Unsteadiness according to Chinese Medicine

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Unsteadiness can be the consequence of several so-called “patterns of disharmony” in Chinese Medicine.

Chinese Medicine sees the body as a system, not a sum of isolated parts. A "pattern" is when the system's harmony is disrupted, leading to symptoms or signs that something is wrong (like unsteadiness here). It is similar to the concept of disease in Western Medicine but not quite: a Western disease can often be explained by several Chinese patterns and vice-versa.

A pattern often manifests itself in a combination of symptoms that, at first glance, do not seem necessarily related to each others. For instance here unsteadiness is often associated with dizziness, sweating that doesnt reduce fever and palpitations in the epigastrium in the pattern “Exterior Cold invading the Interior”. As you will see below, we have in record two patterns that can cause unsteadiness.

Once identified, patterns are treated using medicinal herbs, acupuncture, and other therapies. In the case of unsteadiness we’ve identified three herbal formulas that may help treat patterns behind the symptom.

We’ve also selected below the five medicinal herbs that we think are most likely to help treat unsteadiness.

The two "patterns of disharmony" that can cause unsteadiness

In Chinese Medicine unsteadiness is a symptom for 2 patterns that we have on record. Below is a small explanation for each of them with links for more details.

Exterior Cold invading the Interior

Pulse type(s): Tight (Jin), Wiry (Xian)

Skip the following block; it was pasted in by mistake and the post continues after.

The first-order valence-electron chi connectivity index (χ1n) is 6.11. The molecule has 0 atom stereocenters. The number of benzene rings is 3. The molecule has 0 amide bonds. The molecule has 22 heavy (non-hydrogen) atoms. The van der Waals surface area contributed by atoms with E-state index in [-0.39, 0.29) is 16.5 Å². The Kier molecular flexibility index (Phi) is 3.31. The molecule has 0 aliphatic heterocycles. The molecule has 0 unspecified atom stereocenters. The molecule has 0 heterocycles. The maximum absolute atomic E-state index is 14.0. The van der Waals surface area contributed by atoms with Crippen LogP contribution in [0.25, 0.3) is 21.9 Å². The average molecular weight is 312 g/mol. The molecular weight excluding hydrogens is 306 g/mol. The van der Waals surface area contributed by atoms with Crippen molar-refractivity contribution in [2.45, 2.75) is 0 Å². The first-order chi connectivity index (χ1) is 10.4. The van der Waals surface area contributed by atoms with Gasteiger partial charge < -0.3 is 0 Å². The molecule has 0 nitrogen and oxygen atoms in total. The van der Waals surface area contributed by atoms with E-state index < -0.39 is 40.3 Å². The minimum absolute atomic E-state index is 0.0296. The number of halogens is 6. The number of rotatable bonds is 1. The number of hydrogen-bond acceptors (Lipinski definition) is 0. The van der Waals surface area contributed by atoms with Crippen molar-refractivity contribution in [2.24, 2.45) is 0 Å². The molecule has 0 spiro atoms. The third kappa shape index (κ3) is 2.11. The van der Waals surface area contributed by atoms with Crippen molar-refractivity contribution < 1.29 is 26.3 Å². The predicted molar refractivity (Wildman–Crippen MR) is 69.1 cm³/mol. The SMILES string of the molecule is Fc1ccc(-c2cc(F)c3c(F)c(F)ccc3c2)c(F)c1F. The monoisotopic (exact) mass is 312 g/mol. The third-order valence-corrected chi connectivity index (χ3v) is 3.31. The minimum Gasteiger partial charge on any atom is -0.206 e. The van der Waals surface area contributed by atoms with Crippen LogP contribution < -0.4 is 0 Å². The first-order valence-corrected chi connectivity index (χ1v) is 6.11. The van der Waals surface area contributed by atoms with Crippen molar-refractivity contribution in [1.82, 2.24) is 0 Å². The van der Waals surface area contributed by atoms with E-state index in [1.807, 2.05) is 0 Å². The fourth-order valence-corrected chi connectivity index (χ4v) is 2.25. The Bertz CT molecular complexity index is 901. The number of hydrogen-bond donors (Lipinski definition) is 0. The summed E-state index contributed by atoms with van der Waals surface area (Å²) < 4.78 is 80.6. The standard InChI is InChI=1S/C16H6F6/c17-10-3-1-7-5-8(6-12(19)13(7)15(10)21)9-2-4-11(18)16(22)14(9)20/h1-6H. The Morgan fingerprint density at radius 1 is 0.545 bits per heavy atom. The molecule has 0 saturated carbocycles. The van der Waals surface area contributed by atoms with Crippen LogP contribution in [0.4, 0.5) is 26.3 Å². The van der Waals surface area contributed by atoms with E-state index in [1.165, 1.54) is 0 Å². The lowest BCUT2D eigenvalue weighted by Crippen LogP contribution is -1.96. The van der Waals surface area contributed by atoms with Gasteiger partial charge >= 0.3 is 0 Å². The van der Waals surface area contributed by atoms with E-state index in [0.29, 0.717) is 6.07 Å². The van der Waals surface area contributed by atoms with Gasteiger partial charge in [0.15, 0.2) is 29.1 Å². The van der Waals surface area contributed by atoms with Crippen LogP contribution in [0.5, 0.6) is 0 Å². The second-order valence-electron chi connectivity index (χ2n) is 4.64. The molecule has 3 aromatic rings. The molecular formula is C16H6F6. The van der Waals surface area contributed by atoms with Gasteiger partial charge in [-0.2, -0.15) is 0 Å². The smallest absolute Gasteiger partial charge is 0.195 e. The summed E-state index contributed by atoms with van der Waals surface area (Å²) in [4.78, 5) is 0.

Tongue coating: Thick white coating

In addition to unsteadiness, other symptoms associated with Exterior Cold invading the Interior include dizziness, sweating that doesnt reduce fever and palpitations in the epigastrium.

Exterior Cold invading the Interior is often treated with Da Huang Fu Zi Tang, a herbal formula made of 3 herbs (including Prepared Aconite - Zhi Fu Zi - as a key herb). Da Huang Fu Zi Tang belongs to the category of "formulas that warm and purge", which might be why it is often recommended for this pattern. Its main action as a formula is: "Warms the Interior".

Read more about Exterior Cold invading the Interior here

The Spleen is a so-called "Zang" Organ. Learn more about the Spleen in Chinese Medicine

Spleen and Stomach Qi Deficiency

Pulse type(s): Weak (Ruo)

Tongue color: Pale

In addition to unsteadiness, other symptoms associated with Spleen and Stomach Qi Deficiency include dizziness, loose stools and blurred vision.

From a Western Medicine standpoint Spleen and Stomach Qi Deficiency is associated with health issues such as Spontaneous Flow Of Breast Milk.

Spleen and Stomach Qi Deficiency is often treated with Bu Zhong Yi Qi Tang, a herbal formula made of 10 herbs (including Milkvetch Roots - Huang Qi - as a key herb). Bu Zhong Yi Qi Tang belongs to the category of "formulas that tonify qi", which might be why it is often recommended for this pattern. Its main action as a formula is: "Tonifies Qi of the Spleen and Stomach (Middle Burner)".

Read more about Spleen and Stomach Qi Deficiency here

Three herbal formulas that might help with unsteadiness

Zhen Wu Tang

Source date: 220 AD

Number of ingredients: 5 herbs

Key actions: Warms and tonifies the Yang and Qi of the Spleen and Kidneys. Eliminates Dampness.

Why might Zhen Wu Tang help with unsteadiness?

Because it is a formula often recommended to treat the pattern 'Exterior Cold invading the Interior' of which unsteadiness is a symptom.

Other symptoms characteristic of Exterior Cold Invading The Interior include dizziness, sweating that doesnt reduce fever and palpitations in the epigastrium.

Read more about Zhen Wu Tang here

Xiang Sha Liu Jun Zi Tang

Source date: 1675 AD

Number of ingredients: 9 herbs